8. “Gayby.” A bear plays a supporting role in this film who also happens to be the writer/director, Jonathan Lisecki, is just one of the small reasons I am a fan of “Gayby.” I don’t like it because of the bear sighting. I just think it’s funny. “Gayby” tells the tale of a gay man and his female best friend who decide to have a baby together. Of course, the minute this plan goes into action, our hero Matt, played by the sexy Matthew Wilkas, starts meeting men, which easily complicates things. Sounds familiar but the humor and comradery among characters elevate the movie. And it really had me in stitches when Matt’s friend, Jenn Harris (a riot off-Broadway in “Silence!”) wants to get pregnant the natural way. The scene in bed with them trying to have sex is priceless.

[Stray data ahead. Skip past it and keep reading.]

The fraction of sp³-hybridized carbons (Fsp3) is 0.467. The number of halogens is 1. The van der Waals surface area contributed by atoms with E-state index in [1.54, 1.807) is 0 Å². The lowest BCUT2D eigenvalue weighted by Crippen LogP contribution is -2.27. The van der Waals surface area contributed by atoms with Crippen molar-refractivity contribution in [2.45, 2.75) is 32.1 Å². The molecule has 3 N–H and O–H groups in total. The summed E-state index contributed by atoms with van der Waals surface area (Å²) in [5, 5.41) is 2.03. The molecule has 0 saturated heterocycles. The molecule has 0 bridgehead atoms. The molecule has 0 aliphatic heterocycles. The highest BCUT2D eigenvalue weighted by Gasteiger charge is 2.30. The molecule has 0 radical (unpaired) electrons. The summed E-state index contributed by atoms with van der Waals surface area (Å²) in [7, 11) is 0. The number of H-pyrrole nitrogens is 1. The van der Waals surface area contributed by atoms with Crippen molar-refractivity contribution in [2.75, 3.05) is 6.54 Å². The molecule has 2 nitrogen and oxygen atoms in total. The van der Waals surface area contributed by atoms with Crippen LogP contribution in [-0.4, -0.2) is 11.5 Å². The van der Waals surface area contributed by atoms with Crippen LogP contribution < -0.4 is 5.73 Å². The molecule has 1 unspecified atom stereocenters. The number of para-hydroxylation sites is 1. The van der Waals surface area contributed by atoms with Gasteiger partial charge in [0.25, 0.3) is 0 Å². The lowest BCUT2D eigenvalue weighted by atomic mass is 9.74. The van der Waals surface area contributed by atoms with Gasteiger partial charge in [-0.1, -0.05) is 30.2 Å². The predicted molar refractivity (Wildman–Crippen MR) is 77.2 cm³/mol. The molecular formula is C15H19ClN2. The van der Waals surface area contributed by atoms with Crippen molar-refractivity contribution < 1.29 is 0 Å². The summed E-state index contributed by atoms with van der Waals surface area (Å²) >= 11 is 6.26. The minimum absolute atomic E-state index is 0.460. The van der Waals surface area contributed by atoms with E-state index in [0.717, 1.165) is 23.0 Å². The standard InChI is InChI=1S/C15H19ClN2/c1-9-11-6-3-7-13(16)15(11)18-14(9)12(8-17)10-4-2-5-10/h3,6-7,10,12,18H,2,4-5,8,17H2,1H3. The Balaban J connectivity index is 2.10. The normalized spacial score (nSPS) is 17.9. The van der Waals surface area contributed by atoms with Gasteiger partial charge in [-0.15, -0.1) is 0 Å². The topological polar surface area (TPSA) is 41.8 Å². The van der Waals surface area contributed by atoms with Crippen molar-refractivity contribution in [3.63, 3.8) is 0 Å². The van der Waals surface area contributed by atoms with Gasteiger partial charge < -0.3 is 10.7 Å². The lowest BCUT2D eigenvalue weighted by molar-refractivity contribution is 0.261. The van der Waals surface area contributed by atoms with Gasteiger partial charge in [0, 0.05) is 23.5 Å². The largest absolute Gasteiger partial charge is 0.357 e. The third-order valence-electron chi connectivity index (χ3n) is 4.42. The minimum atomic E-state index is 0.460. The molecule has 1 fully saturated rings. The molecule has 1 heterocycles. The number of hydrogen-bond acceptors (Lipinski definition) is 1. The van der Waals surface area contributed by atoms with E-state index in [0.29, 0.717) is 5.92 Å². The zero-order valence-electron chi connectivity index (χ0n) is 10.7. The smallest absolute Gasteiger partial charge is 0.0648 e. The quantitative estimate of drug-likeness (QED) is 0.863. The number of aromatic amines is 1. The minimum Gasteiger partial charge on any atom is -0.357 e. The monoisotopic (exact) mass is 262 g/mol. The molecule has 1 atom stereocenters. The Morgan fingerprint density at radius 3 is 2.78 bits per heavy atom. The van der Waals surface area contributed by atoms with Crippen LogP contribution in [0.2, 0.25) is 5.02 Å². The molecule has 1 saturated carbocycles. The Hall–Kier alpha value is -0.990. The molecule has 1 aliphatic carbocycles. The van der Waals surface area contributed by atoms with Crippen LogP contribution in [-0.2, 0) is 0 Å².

9. “The Mountain.” Must admit that most of the lesbian-themed movies I have seen this year were lackluster. But this quiet, two character story from Norway builds painstakingly. Seemingly almost a travelogue for the beautiful mountainside that serves as a backdrop to the story of two women camping and hiking while trying to work out the problems in their relationship. The close quarters and wounds not yet healed hinder this recovery, but as they reach a plateau in the story (and the mountain) the audience is let in on a  tragedy from years past and almost makes us join in the healing process.


And…the final movie I had to cheat and make a “tie” so I can actually make my list. Eleven movies worth seeking out just doesn’t have the same ring.